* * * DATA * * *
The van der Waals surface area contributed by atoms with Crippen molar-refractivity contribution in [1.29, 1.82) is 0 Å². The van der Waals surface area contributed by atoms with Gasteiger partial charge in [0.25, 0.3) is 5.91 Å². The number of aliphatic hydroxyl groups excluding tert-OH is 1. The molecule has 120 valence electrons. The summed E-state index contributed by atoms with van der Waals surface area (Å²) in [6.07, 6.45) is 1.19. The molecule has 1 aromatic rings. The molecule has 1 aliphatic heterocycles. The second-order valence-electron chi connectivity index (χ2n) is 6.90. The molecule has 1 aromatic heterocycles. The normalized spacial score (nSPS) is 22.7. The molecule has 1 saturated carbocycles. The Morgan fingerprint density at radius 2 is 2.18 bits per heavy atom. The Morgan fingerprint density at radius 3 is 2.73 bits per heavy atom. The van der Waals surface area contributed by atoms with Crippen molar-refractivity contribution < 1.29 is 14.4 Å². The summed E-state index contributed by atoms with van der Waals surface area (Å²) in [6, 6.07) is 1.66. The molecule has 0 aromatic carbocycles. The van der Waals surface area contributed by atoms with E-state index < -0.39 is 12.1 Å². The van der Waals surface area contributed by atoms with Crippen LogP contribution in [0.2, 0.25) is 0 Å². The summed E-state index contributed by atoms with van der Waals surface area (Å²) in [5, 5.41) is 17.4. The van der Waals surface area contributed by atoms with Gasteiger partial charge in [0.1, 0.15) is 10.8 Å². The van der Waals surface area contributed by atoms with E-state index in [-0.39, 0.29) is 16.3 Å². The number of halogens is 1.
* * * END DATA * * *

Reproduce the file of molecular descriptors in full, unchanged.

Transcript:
The van der Waals surface area contributed by atoms with Crippen molar-refractivity contribution in [1.29, 1.82) is 0 Å². The van der Waals surface area contributed by atoms with Gasteiger partial charge in [0.25, 0.3) is 5.91 Å². The number of aliphatic hydroxyl groups excluding tert-OH is 1. The molecule has 120 valence electrons. The summed E-state index contributed by atoms with van der Waals surface area (Å²) in [6.07, 6.45) is 1.19. The molecule has 1 aromatic rings. The molecule has 1 aliphatic heterocycles. The second-order valence-electron chi connectivity index (χ2n) is 6.90. The molecule has 1 aromatic heterocycles. The normalized spacial score (nSPS) is 22.7. The molecule has 1 saturated carbocycles. The Morgan fingerprint density at radius 2 is 2.18 bits per heavy atom. The Morgan fingerprint density at radius 3 is 2.73 bits per heavy atom. The van der Waals surface area contributed by atoms with Crippen molar-refractivity contribution < 1.29 is 14.4 Å². The summed E-state index contributed by atoms with van der Waals surface area (Å²) in [6, 6.07) is 1.66. The molecule has 0 aromatic carbocycles. The van der Waals surface area contributed by atoms with E-state index < -0.39 is 12.1 Å². The van der Waals surface area contributed by atoms with Crippen LogP contribution in [0.2, 0.25) is 0 Å². The summed E-state index contributed by atoms with van der Waals surface area (Å²) in [5, 5.41) is 17.4. The van der Waals surface area contributed by atoms with Gasteiger partial charge in [0.1, 0.15) is 10.8 Å². The van der Waals surface area contributed by atoms with E-state index in [-0.39, 0.29) is 16.3 Å². The number of halogens is 1.